With the end of support for Windows XP now past, is it time to call time on arguably the most popular windows edition ever?
What is certainly true is that XP was one of my own favourite operating systems and latterly it was my “go to” operating system if a piece of hardware wasn’t functioning as it should since there would almost certainly be an XP driver for it. Everything seemed to run on XP. In other words it just worked.
However, in the end it was really beginning to show its age and vulnerabilities just seemed to be getting more common. Whether this was by design or not is ultimately conjecture but, what is clear, is that with the advent of 64 Bit operating systems such as Vista and, more commonly now, Windows7, the fact is that Windows XP’s days became well and truly numbered. The truth is that although there was a 64 Bit version of XP, it never caught on and there were a lot of hardware driver issues, 64 Bit Vista was a little bit better driver wise but Windows7 64 Bit became the default version of Windows to be installed on new OEM PCs.
For myself, I moved my main PC to Windows7 four or five years ago and haven’t regretted it one bit. Windows7 is stable and reliable and will also run older software in compatibility mode. This really made XP obsolete and since then there has been no real reason to install XP on any new computer.
The problem now is that, since there are no more security patches to be released, XP will become more susceptible to hacker attacks which will remain unpatched.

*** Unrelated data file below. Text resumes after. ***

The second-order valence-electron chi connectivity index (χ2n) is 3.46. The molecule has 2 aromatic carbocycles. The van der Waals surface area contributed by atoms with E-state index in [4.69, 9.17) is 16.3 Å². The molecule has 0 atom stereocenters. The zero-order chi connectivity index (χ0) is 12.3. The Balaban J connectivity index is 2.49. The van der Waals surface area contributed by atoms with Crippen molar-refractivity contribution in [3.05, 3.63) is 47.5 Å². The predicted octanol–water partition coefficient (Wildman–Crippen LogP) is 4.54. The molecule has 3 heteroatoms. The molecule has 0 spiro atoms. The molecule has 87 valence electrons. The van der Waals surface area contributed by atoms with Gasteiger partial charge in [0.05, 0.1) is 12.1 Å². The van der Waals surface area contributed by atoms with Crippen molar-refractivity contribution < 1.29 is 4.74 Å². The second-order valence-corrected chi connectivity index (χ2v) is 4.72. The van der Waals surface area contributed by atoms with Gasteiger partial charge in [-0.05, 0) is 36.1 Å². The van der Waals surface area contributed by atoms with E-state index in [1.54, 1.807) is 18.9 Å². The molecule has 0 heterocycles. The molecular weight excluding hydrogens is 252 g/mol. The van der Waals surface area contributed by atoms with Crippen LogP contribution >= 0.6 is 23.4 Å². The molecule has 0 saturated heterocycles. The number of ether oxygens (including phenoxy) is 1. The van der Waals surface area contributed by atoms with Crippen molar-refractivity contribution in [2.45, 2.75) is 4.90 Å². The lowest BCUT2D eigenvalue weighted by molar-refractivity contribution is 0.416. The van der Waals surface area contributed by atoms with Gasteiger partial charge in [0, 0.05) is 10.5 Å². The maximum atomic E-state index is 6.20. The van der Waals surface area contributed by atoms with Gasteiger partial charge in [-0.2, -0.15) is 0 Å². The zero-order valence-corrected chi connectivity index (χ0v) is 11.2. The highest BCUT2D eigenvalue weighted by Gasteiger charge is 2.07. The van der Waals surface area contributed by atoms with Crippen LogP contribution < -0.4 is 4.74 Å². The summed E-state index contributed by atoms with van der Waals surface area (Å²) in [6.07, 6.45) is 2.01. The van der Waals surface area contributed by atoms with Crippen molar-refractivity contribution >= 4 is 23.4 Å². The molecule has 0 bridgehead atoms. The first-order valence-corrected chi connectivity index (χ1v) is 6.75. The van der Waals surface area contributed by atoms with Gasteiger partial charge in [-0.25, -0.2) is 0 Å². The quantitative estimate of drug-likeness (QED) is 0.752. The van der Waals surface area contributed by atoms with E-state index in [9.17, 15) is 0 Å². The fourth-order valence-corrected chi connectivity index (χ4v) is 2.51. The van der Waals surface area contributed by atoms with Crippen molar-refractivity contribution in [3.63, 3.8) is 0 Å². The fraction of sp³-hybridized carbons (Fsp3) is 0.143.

So what’s the alternative?
In a word, Linux.
There are a number of Linux distributions, or versions, each one geared to a slightly different user. For the ordinary user doing emails, browsing and some office work, Linux Mint is a fantastic operating system that is easy to learn and easy to use. Of course there will be a learning curve, as there is with all new software but the reality is that given the option of Linux Mint and Windows8 or 8.1, there is no contest. For an ordinary user moving from XP, the transition to Linux Mint is, in my view, far more straightforward than the transition to Windows8. Another thing to bear in mind is that Linux doesn’t use a great deal of resources so will often run on old hardware without much persuasion. This makes it ideal for getting a bit more life out of an otherwise serviceable computer.
The other major plus point for users is that ALL Linux distributions and the vast bulk of software for Linux is freely downloadable at zero cost. Costs only come into the mix if the user needs a support contract or has some particular need that is outside the realm of ordinary use. To all intents and purposes, as far as the ordinary user is concerned, the operating system and all the software, with only a few specialised exceptions, you need is free. That, alone, makes a Linux option worth considering.
So, to sum up, the demise of XP isn’t the end of everything. There are numerous alternatives and, at the end of the day, the final decision is yours. I hope that this article has given you some food for thought. Feel free to add a comment and give your own view.